After months of preparation, the Readiness Acceleration and Innovation Network (RAIN) hosted its grand opening of its new incubator, “The Wedge,” on Sept. 27. RAIN is a non-profit organization located in Tacoma that works to unlock innovations and create opportunities in life sciences to improve the prosperity within the local community.
Chief Operating Officer Dane Jessen said, “We use the terminology of an incubator because we want to be a place that people can take their ideas and develop them and commercialize them.” RAIN is the only organization in Tacoma that connects business and other organizations in life sciences.
David Hirschberg, founder, chairman and CEO of RAIN, was born and raised in Tacoma before going off to complete his master’s degree and Ph.D. in neuroimmunology at the Weizmann Institute of Science in Israel. Later he went to work at Stanford and Columbia University before finally returning to Tacoma to take several roles in the local community and at the University of Washington-Tacoma (UWT). Hirschberg’s colleges stressed his vision at RAIN and his efforts to follow through with its mission.
Zoey Shisler, a first year transfer student at UWT, began her internship in July. She received her associate’s degree at Tacoma Technical College in understanding bio. Shisler said, “RAIN has a connection that I feel you cannot get at the college.” This connection that Shisler references is gained with RAIN’s large network of community organizations.
RAIN’s core regional partners include MultiCare, Madigan Hospital, the City of Tacoma and UWT. Jessen stated, “It is hard for local hospitals to develop and maintain a work force, and we help with that.
We have an emphasis on career connected work so that by the time the students graduate, they can get hired.”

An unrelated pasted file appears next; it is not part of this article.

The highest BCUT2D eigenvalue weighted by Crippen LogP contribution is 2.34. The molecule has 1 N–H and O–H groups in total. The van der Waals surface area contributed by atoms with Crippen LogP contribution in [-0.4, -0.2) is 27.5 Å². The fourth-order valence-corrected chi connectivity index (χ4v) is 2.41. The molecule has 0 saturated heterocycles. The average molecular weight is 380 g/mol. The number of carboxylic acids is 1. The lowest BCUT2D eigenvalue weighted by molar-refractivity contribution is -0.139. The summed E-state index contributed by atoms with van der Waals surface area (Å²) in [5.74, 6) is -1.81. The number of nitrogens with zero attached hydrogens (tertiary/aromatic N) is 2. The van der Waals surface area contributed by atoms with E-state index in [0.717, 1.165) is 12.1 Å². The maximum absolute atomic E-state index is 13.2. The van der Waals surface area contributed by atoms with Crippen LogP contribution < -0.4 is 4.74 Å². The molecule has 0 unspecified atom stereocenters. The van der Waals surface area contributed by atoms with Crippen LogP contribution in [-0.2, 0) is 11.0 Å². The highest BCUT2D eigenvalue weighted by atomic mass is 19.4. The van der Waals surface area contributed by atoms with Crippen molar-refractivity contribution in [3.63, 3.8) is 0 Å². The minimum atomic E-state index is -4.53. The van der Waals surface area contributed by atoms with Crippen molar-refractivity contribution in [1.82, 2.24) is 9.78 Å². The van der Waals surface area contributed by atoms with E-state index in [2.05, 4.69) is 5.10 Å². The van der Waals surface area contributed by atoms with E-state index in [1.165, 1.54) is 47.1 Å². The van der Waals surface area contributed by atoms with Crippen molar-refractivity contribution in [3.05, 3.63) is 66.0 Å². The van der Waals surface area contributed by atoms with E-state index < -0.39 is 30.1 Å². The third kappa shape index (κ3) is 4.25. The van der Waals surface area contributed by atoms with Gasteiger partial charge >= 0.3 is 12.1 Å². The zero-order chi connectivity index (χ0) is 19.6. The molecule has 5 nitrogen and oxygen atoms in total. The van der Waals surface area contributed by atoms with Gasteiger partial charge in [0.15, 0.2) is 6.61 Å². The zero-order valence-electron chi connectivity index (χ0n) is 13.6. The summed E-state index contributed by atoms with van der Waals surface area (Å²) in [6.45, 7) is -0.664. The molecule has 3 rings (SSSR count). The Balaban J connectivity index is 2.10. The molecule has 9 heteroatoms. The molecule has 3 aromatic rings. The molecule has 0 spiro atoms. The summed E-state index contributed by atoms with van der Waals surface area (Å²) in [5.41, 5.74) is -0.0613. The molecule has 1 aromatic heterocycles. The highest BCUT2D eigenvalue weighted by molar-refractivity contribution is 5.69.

With this partnership, Madigan and other local hospitals are gaining experienced workers and these students have better opportunities in the fields they are interested in.
“When I moved here, I realized a deficit in life science so I believed in the mission,” Shisler said.
RAIN’s mission is to provide the support for developing and starting up ideas, research and development, prototyping, business development and launch. In addition, RAIN works together to create prosperity and well-being in the local community.
Judy Nguyen, a scientific advisor at RAIN, said, “The ideas that people have don’t have to be just ideas. They can be developed here.” Nguyen received her master’s degree in molecular science and neuroscience, and later met Hirschberg while working at another location. After she heard Hirschberg’s vision of RAIN, Ngueyn was hooked. She now oversees and guides lab work so that the members at RAIN can take what they learn and actually be able to use it out in the real world of life science.
Opening The Wedge to the public is just one of the first steps that RAIN will take to begin a network that crosses boundaries to grow the businesses, talent and jobs in the City of Tacoma. RAIN cannot become a location overnight that researches cancer and rocket science, but as Jessen stated, “Right now we’re building the fundamental building blocks. The hope is that 20 years down the road we can be researching, say, cancer here.” Until that time, RAIN will continue to commit to their vision of inspiring and empowering the local community to turn Tacoma into a major industrial and commercial player in the Pacific Northwest life science sector.